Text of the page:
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Pando

place Venice

il margine spesso


Pando

place

Venice

il margine spesso

The proposal for a new design of the edge of Certosa Island in Venice is the result of the workshop held as part of the Master in Landscape and Garden Architecture at IUAV University.
The objective of this design experience was to formulate a project that could interpret the peculiar landscape context of the island and provide an intervention capable of enhancing it. The island of Certosa is part of the complex system of the Venetian lagoon as the first point of contact between the city and the natural and agricultural world.

Precisely for this reason it can be defined as the urban park of Venice, which attracts many visitors to enjoy its green spaces and the current activities related to the shipyard and catering. Through the study of the characteristics of the island’s margins, attention has been turned towards the portion of the margin that most needs a design for its liveability and the definition of the spaces that arise from its spontaneous use. The proposal for the island of Certosa thus, draws what can be defined as a thick margin. The project winds along a new pathway on which the three main elements that draw it are grafted: the descents to the water, the green rooms and the piers.

The island of Certosa weaves a fundamental relationship with the surrounding area that allows it to take possession of the multiple landscapes that make up the lagoon. Thanks to the absence/presence of the wall running along the historic island, the relationship with the landscape and above all with the water is constantly changing: if at times its openings allow a view of the lagoon, at other times its closure makes us turn our attention towards the interior of the island.

We find two main descents that fit the current conformation of the edge, respectively in the large opening in the wall and on the beach, which delimit the stretch of edge on which the project intervenes.
All along the route there are other direct accesses on the water, which refer to the typical stairs of the Venetian banks. Here, they are re-proposed as architectural structures that encourage natural contact with the water element, allowing people to stop and change with the movements of the tides. The descents are linked to the green rooms, which are also characterised by new openings in the wall that create windows onto the surrounding landscape. The rooms are larger or smaller depending on the thickness of the new edge, pushing sometimes inwards and sometimes outwards.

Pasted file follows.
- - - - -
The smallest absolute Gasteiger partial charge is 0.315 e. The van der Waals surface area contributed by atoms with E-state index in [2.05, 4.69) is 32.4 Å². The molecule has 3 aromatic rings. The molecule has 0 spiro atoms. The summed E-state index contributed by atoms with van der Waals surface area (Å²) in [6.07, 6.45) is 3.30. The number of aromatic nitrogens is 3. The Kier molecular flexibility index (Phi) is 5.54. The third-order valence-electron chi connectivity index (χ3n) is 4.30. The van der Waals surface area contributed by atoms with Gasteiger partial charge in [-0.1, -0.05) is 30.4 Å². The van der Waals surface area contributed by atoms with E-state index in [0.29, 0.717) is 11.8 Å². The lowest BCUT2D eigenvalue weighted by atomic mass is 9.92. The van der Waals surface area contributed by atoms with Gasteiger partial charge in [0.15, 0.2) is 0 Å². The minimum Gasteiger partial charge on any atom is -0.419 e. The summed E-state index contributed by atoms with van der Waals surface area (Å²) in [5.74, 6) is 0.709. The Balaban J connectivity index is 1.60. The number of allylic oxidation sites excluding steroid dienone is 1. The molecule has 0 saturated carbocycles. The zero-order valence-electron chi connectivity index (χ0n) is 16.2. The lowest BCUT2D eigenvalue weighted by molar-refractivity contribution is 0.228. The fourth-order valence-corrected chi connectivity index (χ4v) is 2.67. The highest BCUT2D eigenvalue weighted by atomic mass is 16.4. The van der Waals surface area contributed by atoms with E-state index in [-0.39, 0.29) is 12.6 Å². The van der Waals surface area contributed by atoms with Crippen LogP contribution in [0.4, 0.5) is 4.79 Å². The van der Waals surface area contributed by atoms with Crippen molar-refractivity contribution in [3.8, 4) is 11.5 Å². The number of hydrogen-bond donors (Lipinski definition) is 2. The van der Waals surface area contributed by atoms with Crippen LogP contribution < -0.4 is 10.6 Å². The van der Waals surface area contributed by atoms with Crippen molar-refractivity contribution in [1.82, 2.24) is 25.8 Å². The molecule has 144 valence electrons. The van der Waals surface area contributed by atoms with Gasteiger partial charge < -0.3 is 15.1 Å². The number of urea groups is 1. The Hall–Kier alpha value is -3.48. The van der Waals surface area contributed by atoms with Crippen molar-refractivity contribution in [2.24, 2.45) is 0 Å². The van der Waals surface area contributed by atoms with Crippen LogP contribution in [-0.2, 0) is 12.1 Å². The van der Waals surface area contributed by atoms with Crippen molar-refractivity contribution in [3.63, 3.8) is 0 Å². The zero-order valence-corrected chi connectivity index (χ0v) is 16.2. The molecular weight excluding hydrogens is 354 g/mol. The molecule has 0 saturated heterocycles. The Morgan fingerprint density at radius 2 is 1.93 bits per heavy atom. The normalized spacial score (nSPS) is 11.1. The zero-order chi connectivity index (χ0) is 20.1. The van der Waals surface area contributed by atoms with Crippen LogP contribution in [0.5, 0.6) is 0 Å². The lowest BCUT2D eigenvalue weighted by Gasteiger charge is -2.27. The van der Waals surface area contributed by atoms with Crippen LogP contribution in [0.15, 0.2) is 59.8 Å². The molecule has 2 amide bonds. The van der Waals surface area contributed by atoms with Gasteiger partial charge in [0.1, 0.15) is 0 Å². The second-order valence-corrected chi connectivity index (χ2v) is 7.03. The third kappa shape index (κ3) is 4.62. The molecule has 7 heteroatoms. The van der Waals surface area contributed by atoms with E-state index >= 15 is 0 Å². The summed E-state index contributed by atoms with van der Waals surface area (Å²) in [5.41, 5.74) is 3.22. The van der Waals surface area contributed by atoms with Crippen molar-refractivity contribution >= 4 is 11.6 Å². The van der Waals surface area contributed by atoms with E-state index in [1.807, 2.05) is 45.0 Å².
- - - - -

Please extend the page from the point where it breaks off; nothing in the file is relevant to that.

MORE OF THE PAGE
The internal element defining the perimeter is a retaining wall separating the agricultural area from the path, necessary to raise the ground sufficiently to protect the crops from rising water and thus create a continuous seating area.

The project is part of a broader general plan for Certosa Island, which identifies large functional sectors: urban, peri-urban, agricultural and natural. These sectors are adapted to the current uses of the island, linked to the present naval activities and its use as a park.

The project is part of a broader general design envisaged for Certosa Island, which identifies large functional sectors: urban, peri-urban, agricultural and natural. These sectors are adapted to the current uses of the island, linked to the present naval activities and its use as a park. The jetties are the main elements that allow the relationship with the water. Conceived as islands dedicated exclusively to the use of visitors and not to the mooring of boats, they extend towards the lagoon and allow the water environment to be experienced as a real public space. The path ends by forcing people to cross over the water to reach the beach and the new island, thus proposing to close the existing gap in the wall. The project thus reconsiders the relationship between the island and the lagoon, proposing new visual relationships with the landscape and especially with the fundamental element that characterises it: the water. With new types of spaces created through the use of materials and elements from the island itself, the project aims to give new life to a place with great potential and in great need of a real identity.

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Pando is a collective of independent architects and landscape architects formed in November 2019 in Venice who meet nomadically and temporarily to participate in landscape and urban design works and competitions. Pando is the name of a forest that shares a single root system. Like its plants, individual specimens without hierarchies but deeply connected, the collective horizontally shares roles and attitudes and constitutes an ensemble of ideas and passion, highly sensitive to the nature of places. For the Certosa Island project, the collective came together in the specimens of Andrea Tomasino and Marta Signorelli.

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